Here are the common pitfalls to avoid to keep your company’s culture strong in the new WFH “normal.”
Archives for October 5, 2020
Before President Trump tested positive for COVID-19, we learned that his trusted advisor Hope Hicks came down with the coronavirus, showing the virus’ capability of spreading in a workplace setting.
Swedish and Starbucks allow it. QFC and Bartell Drugs do not. The grocery union is willing to fight about it, legal experts say it’s federally protected and some customers think it’s a reason to change where they shop.
The debate surrounding Amy Coney Barrett’s potential appointment to the Supreme Court has focused largely on the fate of abortion rights. But her tenure could significantly affect workers’ rights as well, experts say.
Demonstrators on Sunday marched to Amazon founder Jeff Bezos’ Beverly Hills mansion, protesting company working conditions during the COVID-19 crisis and calling for higher wages, free health care and child care for employees.
Across multiple decisions on Wednesday, the agency that governs federal sector labor law removed unions’ right to midterm bargaining and made it harder for unions to demand agencies bargain over changes to working conditions.
In November, 2018, a young woman who had been one of Guilfoyle’s assistants at Fox News sent company executives a confidential, forty-two-page draft complaint that accused Guilfoyle of repeated sexual harassment, and demanded monetary relief.
Rutgers University did not violate a Black man’s civil rights when passing him over for seven positions and promotions he sought, a state appellate court ruled.
Oceanic Time Warner Cable LLC and Charter Communications, Inc. (Oceanic) agree to pay $800,000 and provide other injunctive relief to settle a disability discrimination lawsuit filed by the U.S. Equal Employment Opportunity Commission (EEOC), the agency announced today.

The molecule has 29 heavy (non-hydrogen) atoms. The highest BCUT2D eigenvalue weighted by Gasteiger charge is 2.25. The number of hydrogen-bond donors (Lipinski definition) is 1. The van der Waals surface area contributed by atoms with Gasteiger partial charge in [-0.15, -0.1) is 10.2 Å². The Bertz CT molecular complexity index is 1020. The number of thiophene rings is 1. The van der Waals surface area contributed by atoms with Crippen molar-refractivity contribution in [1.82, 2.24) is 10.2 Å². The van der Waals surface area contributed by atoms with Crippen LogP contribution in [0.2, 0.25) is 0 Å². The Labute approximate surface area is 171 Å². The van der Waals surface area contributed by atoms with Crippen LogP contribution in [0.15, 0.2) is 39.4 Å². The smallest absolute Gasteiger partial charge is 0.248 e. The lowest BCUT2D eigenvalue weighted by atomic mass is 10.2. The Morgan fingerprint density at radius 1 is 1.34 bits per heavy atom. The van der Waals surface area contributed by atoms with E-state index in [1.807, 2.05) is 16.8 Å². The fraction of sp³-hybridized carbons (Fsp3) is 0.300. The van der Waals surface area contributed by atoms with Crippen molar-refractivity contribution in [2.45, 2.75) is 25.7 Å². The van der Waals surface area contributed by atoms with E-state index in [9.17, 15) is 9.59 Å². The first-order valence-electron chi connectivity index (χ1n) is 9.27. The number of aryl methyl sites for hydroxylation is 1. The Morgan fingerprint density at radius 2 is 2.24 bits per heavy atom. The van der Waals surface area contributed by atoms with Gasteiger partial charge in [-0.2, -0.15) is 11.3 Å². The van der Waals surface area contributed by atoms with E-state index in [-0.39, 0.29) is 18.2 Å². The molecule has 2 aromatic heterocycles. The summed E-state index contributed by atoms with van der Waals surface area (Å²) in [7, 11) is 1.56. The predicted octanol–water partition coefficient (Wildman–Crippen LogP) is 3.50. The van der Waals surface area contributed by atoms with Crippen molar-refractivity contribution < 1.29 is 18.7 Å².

As the Occupational Safety and Health Administration (OSHA) enters its new fiscal year, an uptick of enforcement activity from OSHA related to the COVID-19 pandemic is expected.
Following the “Combating Race and Sex Stereotyping” Executive Order (EO), which requires the Office of Federal Contract Compliance Programs (OFCCP) to set up a hotline and investigate complaints of violations, OFCCP has issued a press release providing additional information and reporting the launch of the hotline.
New York Governor Andrew Cuomo’s execution of the state’s fiscal year 2021 budget had eliminated the “pink tax,” effective September 30, 2020, as part of the Governor’s 2020 Women’s Agenda.
Many jurisdictions require individuals to wear face coverings in public spaces, including in retail businesses, because of the COVID-19 pandemic. But some customers have been refusing to comply.
In an effort to address race and gender-based pay gaps, on September 30, 2020, California Governor Gavin Newsom signed Senate Bill 973 (SB 973) into law. Here is what employers need to know: